(double left click on image to enlarge)
I said in a previous blog that I would address using the Golden Mein as a construction method.
Using the Golden Mein (sometimes spelled “Golden Mean”) as a compositional formula, is a satisfactory way of presenting elements in a balanced and harmonious manner. Here is a quote from my book “Landscape as Story”:
“Golden Mein – Divide the surface into a grid of thirds – this construction method requires the placement of the main focal point on any one of the resulting four intersections of the grid lines, with the secondary focal point placed on the diagonally opposite intersection. These placements assure the viewer will continue to look from one point to the other and therefore stay in the scene.”
The position of the focal point does not have to be mathematically exact. The intention is to have the pleasing balanced primary placement, and a secondary focus that serves to reflect back to the primary one.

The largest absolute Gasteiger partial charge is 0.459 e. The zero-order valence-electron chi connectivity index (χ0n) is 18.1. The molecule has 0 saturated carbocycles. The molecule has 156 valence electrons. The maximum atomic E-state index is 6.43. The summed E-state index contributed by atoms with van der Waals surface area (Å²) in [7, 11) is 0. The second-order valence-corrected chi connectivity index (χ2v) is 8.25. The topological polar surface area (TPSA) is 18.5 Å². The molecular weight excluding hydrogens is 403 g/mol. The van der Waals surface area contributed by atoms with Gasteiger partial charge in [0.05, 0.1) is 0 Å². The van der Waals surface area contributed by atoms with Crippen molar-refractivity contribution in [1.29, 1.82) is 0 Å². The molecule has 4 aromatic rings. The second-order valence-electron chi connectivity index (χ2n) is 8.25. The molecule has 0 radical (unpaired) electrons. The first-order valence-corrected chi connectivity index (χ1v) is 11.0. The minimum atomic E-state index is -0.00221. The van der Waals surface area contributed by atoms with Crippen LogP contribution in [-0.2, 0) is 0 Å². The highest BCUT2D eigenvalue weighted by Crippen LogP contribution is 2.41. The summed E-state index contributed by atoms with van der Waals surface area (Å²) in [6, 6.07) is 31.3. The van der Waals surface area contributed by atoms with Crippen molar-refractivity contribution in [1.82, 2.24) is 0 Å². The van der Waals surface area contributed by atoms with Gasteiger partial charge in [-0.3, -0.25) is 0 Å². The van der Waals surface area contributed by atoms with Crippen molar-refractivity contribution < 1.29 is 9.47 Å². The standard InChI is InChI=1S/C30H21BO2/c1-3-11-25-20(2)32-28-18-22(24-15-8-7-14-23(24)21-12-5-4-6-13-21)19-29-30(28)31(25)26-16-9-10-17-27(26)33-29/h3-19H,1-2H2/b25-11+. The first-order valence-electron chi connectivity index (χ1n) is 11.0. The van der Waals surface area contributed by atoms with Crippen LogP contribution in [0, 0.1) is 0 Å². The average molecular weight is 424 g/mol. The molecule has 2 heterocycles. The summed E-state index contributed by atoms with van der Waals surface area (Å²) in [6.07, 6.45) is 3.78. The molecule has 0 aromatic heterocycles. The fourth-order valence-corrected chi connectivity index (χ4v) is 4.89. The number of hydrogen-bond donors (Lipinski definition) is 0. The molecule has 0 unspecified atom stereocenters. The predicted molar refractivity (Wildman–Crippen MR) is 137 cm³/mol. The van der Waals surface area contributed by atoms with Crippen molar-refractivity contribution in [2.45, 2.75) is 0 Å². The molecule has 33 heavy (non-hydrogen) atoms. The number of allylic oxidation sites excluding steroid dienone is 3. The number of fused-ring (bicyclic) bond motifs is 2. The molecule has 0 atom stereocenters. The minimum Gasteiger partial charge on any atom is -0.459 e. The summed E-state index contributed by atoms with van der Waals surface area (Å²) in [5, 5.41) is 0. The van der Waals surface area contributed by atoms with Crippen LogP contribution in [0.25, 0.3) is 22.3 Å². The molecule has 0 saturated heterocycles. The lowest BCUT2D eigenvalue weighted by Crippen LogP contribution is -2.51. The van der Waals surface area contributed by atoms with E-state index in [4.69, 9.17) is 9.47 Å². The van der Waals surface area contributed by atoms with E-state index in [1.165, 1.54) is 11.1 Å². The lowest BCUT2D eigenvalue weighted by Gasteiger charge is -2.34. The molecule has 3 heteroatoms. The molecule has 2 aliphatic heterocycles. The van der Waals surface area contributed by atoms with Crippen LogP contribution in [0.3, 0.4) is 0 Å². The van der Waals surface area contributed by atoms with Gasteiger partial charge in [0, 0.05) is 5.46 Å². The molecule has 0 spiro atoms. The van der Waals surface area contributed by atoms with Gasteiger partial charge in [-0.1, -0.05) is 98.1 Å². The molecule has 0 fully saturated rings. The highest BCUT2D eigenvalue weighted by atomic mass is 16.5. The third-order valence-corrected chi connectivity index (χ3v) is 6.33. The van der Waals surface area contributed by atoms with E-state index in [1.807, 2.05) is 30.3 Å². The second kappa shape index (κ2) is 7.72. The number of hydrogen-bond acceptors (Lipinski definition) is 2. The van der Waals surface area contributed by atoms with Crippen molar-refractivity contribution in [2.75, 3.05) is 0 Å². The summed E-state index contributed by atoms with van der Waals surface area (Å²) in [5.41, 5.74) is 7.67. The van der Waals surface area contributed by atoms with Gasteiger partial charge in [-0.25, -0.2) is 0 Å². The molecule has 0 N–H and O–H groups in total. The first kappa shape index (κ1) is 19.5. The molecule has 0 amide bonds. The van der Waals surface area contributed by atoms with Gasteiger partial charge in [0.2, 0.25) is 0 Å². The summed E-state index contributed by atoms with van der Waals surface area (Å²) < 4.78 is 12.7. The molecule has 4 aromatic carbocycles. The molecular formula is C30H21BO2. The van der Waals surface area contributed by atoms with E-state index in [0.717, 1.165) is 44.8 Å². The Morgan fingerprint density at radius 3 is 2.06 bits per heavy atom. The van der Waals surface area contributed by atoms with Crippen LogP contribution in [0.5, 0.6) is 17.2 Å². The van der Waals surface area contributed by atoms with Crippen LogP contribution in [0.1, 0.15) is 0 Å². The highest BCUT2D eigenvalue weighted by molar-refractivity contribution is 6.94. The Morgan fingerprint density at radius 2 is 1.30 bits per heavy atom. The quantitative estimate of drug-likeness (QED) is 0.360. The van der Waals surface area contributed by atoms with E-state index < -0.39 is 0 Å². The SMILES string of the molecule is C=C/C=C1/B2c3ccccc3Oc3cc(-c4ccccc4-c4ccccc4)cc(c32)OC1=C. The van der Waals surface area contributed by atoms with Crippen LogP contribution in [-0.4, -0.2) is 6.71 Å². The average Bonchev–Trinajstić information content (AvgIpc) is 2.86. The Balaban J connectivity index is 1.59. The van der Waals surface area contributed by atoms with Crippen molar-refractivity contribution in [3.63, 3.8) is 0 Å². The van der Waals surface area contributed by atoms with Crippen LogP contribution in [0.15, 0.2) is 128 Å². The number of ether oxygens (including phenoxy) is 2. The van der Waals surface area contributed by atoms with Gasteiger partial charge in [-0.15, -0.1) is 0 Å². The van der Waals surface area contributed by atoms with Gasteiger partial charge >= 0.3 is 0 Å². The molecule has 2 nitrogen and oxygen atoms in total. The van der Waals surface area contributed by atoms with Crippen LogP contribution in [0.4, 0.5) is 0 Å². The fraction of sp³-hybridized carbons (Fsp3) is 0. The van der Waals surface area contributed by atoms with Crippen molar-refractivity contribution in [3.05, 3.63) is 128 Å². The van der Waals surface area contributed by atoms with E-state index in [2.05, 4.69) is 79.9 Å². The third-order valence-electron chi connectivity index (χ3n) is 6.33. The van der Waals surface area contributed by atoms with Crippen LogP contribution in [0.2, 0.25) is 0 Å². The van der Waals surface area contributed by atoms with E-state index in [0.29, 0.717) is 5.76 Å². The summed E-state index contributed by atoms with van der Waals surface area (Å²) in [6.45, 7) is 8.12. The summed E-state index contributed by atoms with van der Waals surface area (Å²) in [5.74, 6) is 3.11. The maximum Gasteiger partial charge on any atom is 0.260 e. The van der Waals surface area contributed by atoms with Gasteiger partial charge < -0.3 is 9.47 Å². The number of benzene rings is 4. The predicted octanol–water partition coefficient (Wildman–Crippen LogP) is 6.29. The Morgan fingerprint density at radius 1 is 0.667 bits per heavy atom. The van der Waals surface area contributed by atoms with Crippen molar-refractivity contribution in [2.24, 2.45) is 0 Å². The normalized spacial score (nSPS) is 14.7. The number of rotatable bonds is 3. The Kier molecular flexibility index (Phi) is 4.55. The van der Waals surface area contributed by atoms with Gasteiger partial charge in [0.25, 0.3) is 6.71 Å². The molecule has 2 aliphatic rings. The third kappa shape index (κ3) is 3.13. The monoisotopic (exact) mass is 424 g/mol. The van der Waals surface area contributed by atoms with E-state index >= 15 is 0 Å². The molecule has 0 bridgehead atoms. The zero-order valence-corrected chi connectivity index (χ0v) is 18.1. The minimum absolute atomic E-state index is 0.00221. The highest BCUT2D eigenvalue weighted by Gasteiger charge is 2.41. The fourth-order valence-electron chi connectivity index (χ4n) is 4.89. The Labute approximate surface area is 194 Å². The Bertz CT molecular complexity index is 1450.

Of course, with the surface divided into thirds, there are four resulting points of intersection and the focal point can be on any one of those four, as long as the secondary focus is on the diagonally opposite.
This following image shows the placement of the Royal Spoonbill on one of these intersection points, and then the diagonally opposite intersection point is highlighted with orange (as complementary to the blue) to not only balance the bird, but also to bounce the viewer back to the bird and causing the viewer to remain in this interplay – hopefully for a while at least!.
Relying on the Golden Mein for the placement of elements in a work will usually result in a balanced composition.